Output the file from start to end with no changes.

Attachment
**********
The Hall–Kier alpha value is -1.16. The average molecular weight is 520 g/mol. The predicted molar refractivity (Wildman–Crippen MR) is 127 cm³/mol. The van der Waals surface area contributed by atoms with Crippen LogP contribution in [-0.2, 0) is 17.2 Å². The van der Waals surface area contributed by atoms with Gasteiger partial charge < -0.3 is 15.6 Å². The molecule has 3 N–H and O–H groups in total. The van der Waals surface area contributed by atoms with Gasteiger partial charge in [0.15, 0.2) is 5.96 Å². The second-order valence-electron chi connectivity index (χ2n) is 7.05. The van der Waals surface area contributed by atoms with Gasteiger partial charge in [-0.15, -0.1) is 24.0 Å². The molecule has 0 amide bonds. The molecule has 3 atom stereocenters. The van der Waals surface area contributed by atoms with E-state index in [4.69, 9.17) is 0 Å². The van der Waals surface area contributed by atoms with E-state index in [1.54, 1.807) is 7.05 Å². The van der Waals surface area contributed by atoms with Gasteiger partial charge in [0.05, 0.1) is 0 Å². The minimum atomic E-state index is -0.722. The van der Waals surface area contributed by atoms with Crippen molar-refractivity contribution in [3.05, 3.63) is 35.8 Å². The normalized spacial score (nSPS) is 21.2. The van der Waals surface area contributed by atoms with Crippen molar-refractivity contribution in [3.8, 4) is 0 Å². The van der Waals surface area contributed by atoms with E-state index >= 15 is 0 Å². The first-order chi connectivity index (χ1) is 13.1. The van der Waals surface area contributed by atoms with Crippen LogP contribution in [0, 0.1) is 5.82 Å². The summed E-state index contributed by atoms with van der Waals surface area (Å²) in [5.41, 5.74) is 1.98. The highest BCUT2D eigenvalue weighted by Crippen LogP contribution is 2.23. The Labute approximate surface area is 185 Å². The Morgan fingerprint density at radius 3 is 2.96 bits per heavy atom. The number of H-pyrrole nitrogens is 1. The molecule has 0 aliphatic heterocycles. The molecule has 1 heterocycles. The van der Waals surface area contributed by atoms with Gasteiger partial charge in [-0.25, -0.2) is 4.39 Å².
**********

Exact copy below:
The Hall–Kier alpha value is -1.16. The average molecular weight is 520 g/mol. The predicted molar refractivity (Wildman–Crippen MR) is 127 cm³/mol. The van der Waals surface area contributed by atoms with Crippen LogP contribution in [-0.2, 0) is 17.2 Å². The van der Waals surface area contributed by atoms with Gasteiger partial charge < -0.3 is 15.6 Å². The molecule has 3 N–H and O–H groups in total. The van der Waals surface area contributed by atoms with Gasteiger partial charge in [0.15, 0.2) is 5.96 Å². The second-order valence-electron chi connectivity index (χ2n) is 7.05. The van der Waals surface area contributed by atoms with Gasteiger partial charge in [-0.15, -0.1) is 24.0 Å². The molecule has 0 amide bonds. The molecule has 3 atom stereocenters. The van der Waals surface area contributed by atoms with E-state index in [4.69, 9.17) is 0 Å². The van der Waals surface area contributed by atoms with E-state index in [1.54, 1.807) is 7.05 Å². The van der Waals surface area contributed by atoms with Gasteiger partial charge in [0.05, 0.1) is 0 Å². The minimum atomic E-state index is -0.722. The van der Waals surface area contributed by atoms with Crippen molar-refractivity contribution in [3.05, 3.63) is 35.8 Å². The normalized spacial score (nSPS) is 21.2. The van der Waals surface area contributed by atoms with Crippen molar-refractivity contribution in [3.8, 4) is 0 Å². The van der Waals surface area contributed by atoms with E-state index >= 15 is 0 Å². The first-order chi connectivity index (χ1) is 13.1. The van der Waals surface area contributed by atoms with Crippen LogP contribution in [0, 0.1) is 5.82 Å². The summed E-state index contributed by atoms with van der Waals surface area (Å²) in [5.41, 5.74) is 1.98. The highest BCUT2D eigenvalue weighted by Crippen LogP contribution is 2.23. The Labute approximate surface area is 185 Å². The Morgan fingerprint density at radius 3 is 2.96 bits per heavy atom. The number of H-pyrrole nitrogens is 1. The molecule has 0 aliphatic heterocycles. The molecule has 1 heterocycles. The van der Waals surface area contributed by atoms with Gasteiger partial charge in [-0.25, -0.2) is 4.39 Å².